Wednesday, September 30, 2009

Carnival of Space #122

Here's a slightly belated suggestion: check out the latest Carnival of Space over at Cumbrian Sky. Stuart has done a great job introducing this week's posts with his usual enthusiasm. I don't know what it's all about, but I felt compelled to re-post his photo of Buzz Aldrin with Photoshopped pink wading boots on the Moon.

Unfortunately I missed the boat on submitting a post to this week's carnival and I probably won't be blogging very much the next couple of months. The fall business travel season is starting soon and there's lots to prepare for my upcoming trips. I'm also closing in on completing my new album, Message from Tomorrow - in stores soon (um, probably not, but probably on iTunes and Amazon sometime in November, with a few songs on MySpace now). Just a few more sessions for final vocals, mixes, and some sort of mastering process and it should be a wrap - unless I decide to add a 14th song or Roger and I want to add horns to a couple of the songs that are "done."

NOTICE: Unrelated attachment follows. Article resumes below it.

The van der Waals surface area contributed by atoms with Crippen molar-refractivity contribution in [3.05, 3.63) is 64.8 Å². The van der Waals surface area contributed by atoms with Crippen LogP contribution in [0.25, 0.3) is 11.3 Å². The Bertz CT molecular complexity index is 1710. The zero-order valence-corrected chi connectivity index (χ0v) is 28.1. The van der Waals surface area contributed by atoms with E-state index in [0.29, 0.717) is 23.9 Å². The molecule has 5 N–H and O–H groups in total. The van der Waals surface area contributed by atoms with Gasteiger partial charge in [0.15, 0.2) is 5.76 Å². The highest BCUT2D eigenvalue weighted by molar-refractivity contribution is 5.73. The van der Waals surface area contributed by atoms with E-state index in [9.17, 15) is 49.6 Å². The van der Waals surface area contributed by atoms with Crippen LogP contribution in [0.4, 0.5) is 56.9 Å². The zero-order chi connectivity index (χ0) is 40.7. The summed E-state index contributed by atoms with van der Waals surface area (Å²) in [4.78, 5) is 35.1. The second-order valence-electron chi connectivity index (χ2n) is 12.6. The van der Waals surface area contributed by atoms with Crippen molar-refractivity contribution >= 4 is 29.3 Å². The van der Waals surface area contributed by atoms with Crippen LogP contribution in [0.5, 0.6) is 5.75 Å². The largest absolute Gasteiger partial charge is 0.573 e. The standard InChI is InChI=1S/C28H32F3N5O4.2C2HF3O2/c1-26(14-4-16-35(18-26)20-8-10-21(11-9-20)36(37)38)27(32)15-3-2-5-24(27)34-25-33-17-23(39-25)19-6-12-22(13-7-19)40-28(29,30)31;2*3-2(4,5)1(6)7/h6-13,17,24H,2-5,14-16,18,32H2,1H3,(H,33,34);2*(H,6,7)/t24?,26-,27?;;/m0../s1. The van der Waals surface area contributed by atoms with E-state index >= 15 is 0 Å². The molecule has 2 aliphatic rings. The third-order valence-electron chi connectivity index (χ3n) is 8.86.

Thursday, September 24, 2009

Lunar Water Parks?

Everybody's talking about this, so if you care, you probably already know that NASA has found water on the Moon. With concentrations like one liter of water per tonne of lunar regolith, we're talking about wading pools more than water parks (plus it's pretty much frozen). But still - all together there could be billions of liters of water, and it may be much more concentrated in some locations (like shadowed polar craters - LCROSS may give us more data soon). The evidence is spectroscopic, but comes from instruments on three independent spacecraft. Cool!

Monday, September 21, 2009

Astronomy Video Bargains (iTunes)

Videos of PBS Science Specials are available for download through the iTunes Store for only $1.99 per episode, including a couple of great astronomy shows, 400 Years of the Telescope (56  minutes) and Journey to Palomar (1 hour 27 minutes). The DVD versions are typically about $20. Search for "pbs science specials" in the iTunes Store.

Speaking of specials on PBS, I have to remember to watch Nova on October 13 for a new episode called Hubble's Amazing Rescue. It looks really cool.

Carnival of Space #121